Curcumin has been garnering increased attention as a potential anticancer treatment. It is the major active compound in turmeric, a popular Indian spice made from the rhizomes, or underground stalks, of a plant in the ginger family.
In multiple myeloma and the precursor condition monoclonal gammopathy of undetermined significance (MGUS), cell culture studies and one animal study have shown that curcumin can kill cancer cells and prevent them from multiplying. The Beacon also found two early-stage clinical trials studying curcumin’s effects in people with multiple myeloma and MGUS. Their results were promising, but not definitive.
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All of the studies discussed here suggest that curcumin is relatively safe.
In India, where turmeric is used extensively in cooking, the average person consumes 60 to 200 mg of curcumin through his daily diet, according to the National Institutes of Health’s Medline Plus.
Studies in myeloma cells and in mice
Several recent lab studies have demonstrated that curcumin kills myeloma cells and increases the effects of conventional drug therapy:
- At Zhongnan Hospital of Wuhan University in Wuhan, China, scientists found that the addition of curcumin to melphalan (Alkeran) reduced myeloma cell proliferation, increased myeloma cell death, and increased the concentration of melphalan in cells. They found that curcumin reduces the production of a protein that helps tumor cells repair damaged DNA. The journal Annals of Hematology (abstract) published their research in September.
- M. D. Anderson Cancer Center scientists in Houston found that curcumin slowed down the growth of multiple myeloma cells that are resistant to dexamethasone (Decadron), doxorubicin (Adriamycin), and melphalan. It also enhanced the effects of thalidomide (Thalomid) and Velcade (bortezomib). By performing experiments on mice, the researchers confirmed curcumin’s ability to augment the effect of Velcade. They published their findings in the journal Molecular Cancer Therapeutics (abstract) in April.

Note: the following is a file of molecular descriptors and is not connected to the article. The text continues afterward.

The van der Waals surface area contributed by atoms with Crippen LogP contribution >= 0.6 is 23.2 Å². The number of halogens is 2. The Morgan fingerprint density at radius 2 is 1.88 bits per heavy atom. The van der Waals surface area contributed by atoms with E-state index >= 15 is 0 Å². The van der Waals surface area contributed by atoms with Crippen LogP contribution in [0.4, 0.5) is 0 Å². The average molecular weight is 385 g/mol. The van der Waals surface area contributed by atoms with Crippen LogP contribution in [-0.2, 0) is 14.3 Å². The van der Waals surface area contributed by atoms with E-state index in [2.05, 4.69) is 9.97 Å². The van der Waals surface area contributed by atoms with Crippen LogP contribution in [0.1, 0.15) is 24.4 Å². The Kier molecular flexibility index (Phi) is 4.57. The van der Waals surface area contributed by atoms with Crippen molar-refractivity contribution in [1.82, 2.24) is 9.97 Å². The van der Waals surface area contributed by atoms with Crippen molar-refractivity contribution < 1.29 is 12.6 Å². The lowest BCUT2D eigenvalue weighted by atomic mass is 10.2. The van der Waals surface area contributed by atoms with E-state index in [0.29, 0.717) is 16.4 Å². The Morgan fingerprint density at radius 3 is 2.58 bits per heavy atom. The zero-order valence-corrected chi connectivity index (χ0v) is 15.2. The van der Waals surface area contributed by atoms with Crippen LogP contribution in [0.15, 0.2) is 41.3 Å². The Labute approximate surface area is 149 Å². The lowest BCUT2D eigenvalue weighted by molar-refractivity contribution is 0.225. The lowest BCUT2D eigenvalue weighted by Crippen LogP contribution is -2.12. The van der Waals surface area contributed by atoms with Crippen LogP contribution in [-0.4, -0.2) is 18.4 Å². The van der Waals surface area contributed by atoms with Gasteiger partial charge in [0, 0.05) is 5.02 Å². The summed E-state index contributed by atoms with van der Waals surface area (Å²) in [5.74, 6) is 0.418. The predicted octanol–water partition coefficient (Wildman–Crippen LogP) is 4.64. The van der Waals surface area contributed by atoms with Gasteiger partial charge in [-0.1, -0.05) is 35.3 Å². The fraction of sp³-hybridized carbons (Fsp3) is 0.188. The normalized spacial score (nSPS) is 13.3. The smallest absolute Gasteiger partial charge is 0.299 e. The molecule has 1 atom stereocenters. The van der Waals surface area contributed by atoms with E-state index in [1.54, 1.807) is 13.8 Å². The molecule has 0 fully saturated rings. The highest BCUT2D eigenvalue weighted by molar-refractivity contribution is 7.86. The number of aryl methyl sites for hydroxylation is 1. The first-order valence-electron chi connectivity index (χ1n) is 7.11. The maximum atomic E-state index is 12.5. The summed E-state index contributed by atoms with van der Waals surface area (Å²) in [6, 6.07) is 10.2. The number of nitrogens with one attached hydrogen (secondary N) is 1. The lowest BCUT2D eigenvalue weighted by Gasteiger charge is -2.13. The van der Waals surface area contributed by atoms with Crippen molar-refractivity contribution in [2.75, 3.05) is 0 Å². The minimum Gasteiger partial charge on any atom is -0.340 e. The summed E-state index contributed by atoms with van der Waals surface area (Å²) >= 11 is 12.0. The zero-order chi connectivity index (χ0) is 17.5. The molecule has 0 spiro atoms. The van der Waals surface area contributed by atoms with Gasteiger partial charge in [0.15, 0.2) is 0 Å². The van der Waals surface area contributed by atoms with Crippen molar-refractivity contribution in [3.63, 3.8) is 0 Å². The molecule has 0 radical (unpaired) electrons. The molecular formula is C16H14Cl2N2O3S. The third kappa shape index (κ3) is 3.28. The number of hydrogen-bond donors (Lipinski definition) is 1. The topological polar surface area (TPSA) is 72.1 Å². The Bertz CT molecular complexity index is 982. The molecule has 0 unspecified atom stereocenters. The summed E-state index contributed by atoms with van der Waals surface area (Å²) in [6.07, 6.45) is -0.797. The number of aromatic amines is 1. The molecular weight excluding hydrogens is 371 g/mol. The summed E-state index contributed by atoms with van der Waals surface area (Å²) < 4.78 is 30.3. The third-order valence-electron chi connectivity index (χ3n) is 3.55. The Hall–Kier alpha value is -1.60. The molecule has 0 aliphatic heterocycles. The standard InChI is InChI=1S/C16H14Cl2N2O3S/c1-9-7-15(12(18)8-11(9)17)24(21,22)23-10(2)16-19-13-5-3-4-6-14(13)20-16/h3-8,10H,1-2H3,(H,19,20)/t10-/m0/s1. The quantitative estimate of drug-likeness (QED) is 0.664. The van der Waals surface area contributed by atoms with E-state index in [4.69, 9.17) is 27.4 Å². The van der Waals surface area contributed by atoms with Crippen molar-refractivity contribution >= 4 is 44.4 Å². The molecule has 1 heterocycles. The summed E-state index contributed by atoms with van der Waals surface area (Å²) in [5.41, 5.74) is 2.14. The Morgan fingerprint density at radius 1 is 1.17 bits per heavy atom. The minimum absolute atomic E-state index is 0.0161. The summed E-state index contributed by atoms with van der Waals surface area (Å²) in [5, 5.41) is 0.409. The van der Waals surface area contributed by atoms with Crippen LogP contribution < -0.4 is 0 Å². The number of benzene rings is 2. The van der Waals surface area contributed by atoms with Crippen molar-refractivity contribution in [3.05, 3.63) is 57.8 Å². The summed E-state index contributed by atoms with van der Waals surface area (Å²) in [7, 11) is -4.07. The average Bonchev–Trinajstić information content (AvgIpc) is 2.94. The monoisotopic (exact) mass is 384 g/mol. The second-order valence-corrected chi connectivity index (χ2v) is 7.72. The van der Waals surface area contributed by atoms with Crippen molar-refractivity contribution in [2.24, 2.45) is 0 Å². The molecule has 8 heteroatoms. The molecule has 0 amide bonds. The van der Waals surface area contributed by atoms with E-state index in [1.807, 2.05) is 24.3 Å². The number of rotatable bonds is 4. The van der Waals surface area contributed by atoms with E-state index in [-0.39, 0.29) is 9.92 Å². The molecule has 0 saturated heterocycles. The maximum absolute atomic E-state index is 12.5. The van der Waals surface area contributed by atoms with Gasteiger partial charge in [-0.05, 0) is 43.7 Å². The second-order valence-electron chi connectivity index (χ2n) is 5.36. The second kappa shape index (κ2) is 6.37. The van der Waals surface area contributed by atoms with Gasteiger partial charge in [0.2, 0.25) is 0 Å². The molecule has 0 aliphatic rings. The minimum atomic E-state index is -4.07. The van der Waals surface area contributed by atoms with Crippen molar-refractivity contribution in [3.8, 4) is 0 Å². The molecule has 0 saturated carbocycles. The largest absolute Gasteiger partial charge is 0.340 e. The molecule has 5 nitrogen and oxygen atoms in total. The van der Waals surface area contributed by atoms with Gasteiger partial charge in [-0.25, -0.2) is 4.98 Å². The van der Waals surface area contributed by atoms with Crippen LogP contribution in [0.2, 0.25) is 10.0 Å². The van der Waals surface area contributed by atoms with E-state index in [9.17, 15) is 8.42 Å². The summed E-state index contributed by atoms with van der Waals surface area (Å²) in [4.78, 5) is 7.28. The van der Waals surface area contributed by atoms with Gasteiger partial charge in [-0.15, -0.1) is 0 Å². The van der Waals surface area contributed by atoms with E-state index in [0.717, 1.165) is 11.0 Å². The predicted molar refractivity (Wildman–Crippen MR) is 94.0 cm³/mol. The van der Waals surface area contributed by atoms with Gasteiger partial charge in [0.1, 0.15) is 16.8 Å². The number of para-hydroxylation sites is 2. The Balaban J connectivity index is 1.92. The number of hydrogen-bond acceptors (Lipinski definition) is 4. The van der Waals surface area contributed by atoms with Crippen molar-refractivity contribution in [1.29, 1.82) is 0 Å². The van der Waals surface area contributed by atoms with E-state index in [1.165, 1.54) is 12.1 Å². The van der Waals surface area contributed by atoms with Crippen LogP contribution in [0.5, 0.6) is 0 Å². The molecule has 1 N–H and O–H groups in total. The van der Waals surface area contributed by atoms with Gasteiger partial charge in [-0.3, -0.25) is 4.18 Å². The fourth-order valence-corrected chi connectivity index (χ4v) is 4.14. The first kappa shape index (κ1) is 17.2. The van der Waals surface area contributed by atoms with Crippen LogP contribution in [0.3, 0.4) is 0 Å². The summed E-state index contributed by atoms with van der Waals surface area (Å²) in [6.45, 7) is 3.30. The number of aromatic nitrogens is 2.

- Two older studies by the same M. D. Anderson researchers also found evidence of curcumin’s ability to kill myeloma cells, reduce or prevent myeloma cell proliferation, and enhance the effectiveness of conventional drugs. These studies appeared in the journals Blood and The Journal of Immunology (PDF) in 2003.
Clinical trials on curcumin’s effects on people with multiple myeloma or MGUS have also been promising, but thus far the evidence is limited to small, preliminary studies. The Myeloma Beacon found two such studies.
- In Sydney, Australia, one trial examined 26 people with MGUS who either took 4 g of curcumin by mouth every day for three months, then switched to a placebo, or took the placebo first for three months, then switched to the curcumin treatment. The researchers found that during the placebo phase, study participants’ abnormal protein levels either stayed steady or increased, while during the curcumin phase, participants’ protein levels either stayed steady or decreased. The curcumin treatment tended to work better for participants who had higher starting levels of abnormal protein in their serum (20 g/L or more). Two participants had to drop out of the study early because of abdominal cramping and diarrhea. The research was published in the journal Clinical Cancer Research (abstract) in September.
- In the same issue of the Clinical Cancer Research journal, Dr. S. Vincent Rajkumar of the Mayo Clinic published a commentary (abstract) on the study. Rajkumar wrote that the study uses “nonstandard response criteria” to evaluate the participants’ responses to the curcumin therapy, and the results therefore will not affect how doctors treat people with MGUS. He added that curcumin needs further research.